“We will continue to be the most significant and dominant influence in the world as long as our economy is strong, growing and responsive to 21st-century needs. And they relate to education, they relate to energy, and they relate to health care.”

Read the highlighted paragraph carefully. What is Joe Biden equating a strong economy with? “Education, energy and health care”.

What is he really saying?

That increasing government intervention is the answer to a strong economy.  That the answer lies in education (reform), energy (cap-and-trade) and health care (reform).  IOW, unlike in any previous era, Joe Biden is claiming government is the key to building wealth and economic prosperity.  Not one mention in his clueless tirade about markets, economic freedom, entrepreneurship or business.  None.  In Joe Biden’s world, economic strength seems to depend solely on government.  The fact that the 18th, 19th and 20th centuries of United States history show him up for the windbag he is, apparently doesn’t phase him.  Or Dionne either, for that matter.  It is pure liberal economic cluelessness crossed with Joe Biden’s usual verbal flatulence.  Dionne apparently buys into it.

In fact Dionne goes on to say:

Beneath the predictable back-and-forth between Obama and his Republican adversaries over government spending lies a substantively important difference over how the United States can maintain its global leadership.

[...]

For Republicans, American power is rooted largely in military might and showing a tough and resolute face to the world. They would rely on tax cuts as the one and only spur to economic growth.

Obama, Biden and the Democrats, on the other hand, believe that American power depends ultimately on the American economy, and that government has an essential role to play in fostering the next generation of growth.

Republicans believe that “American power is rooted largely in military might?”

Really!? 

So all those charges of “friends to big business” and “the party of business” were  just so much hot air – that it’s always been about “military power” and nothing else? How purposefully tendentious does one have to be to live in Washington, cover politics for a living and write something like that?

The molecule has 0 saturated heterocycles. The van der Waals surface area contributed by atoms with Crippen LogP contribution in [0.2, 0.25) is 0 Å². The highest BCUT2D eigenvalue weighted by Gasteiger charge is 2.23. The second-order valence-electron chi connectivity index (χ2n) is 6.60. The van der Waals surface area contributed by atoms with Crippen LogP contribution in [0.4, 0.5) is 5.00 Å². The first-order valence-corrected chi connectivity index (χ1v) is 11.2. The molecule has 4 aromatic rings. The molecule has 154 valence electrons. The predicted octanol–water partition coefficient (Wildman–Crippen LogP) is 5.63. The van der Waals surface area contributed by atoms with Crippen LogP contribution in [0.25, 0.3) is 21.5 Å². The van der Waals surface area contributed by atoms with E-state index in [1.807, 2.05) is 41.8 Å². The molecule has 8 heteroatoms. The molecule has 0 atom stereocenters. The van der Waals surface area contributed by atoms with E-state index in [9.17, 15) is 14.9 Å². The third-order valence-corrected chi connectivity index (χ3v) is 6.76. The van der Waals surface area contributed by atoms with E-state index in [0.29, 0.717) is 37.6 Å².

And then to claim that the GOP’s “one and only spur to economic growth” is the tax cut is absolutely stunning.  You have to wonder if alcohol or weed (or both) were present and in use when this was being written (and I’d have to wonder about those 3 layers of editors as well).  If they can’t use that as an excuse I’m at a loss to explain the sheer cluelessness of such a statement.

Jennifer Rubin at Commentary jumped on this as well:

Republicans don’t care about economic growth? Just military might? Hard to see where he gets that, considering that the post-Reagan conservative movement and the Republican party have been devoted to market capitalism. Indeed, the slur on Republicans has been that all they cared about was wealth creation. Oh, but they are just interested in “tax cuts.” Well, that and free trade, modest regulation, legal reform, and other conditions that spur economic growth, investment, and wealth creation.

If Dionne really believes what he wrote he has no business writing political opinion columns for anyone, much less the Washington Post.  That’s the most ill informed sentence I’ve seen in some time.  And his sentence touting Obama, Biden and the Democrat’s belief that the economy is what America’s power depends on is refuted by Biden’s own words.  Biden is saying the economy depends on government.  Therefore “America’s power” depends on government’s management of the economy – not the economy itself.  When he claims it all depends on “education, energy and health care”, he’s parroting the Democrats agenda for more government intervention, regulation and intrusion.  If you don’t believe that, Rubin provides the proof:

Dionne considers this all trivial or dim because he and liberals are convinced that government creates wealth, that public spending creates jobs, and that expansion of the public sector is the way to a brighter future. In fact, he congratulates the president for cheering on the competition in statism with other powers. In the State of the Union, Dionne recalls, the president vowed that no nation would get the jump on us when it comes to government programs. (”Meanwhile, China is not waiting to revamp its economy. Germany is not waiting. India is not waiting. These nations aren’t standing still. These nations aren’t playing for second place. They’re putting more emphasis on math and science. They’re rebuilding their infrastructure. They’re making serious investments in clean energy because they want those jobs.”)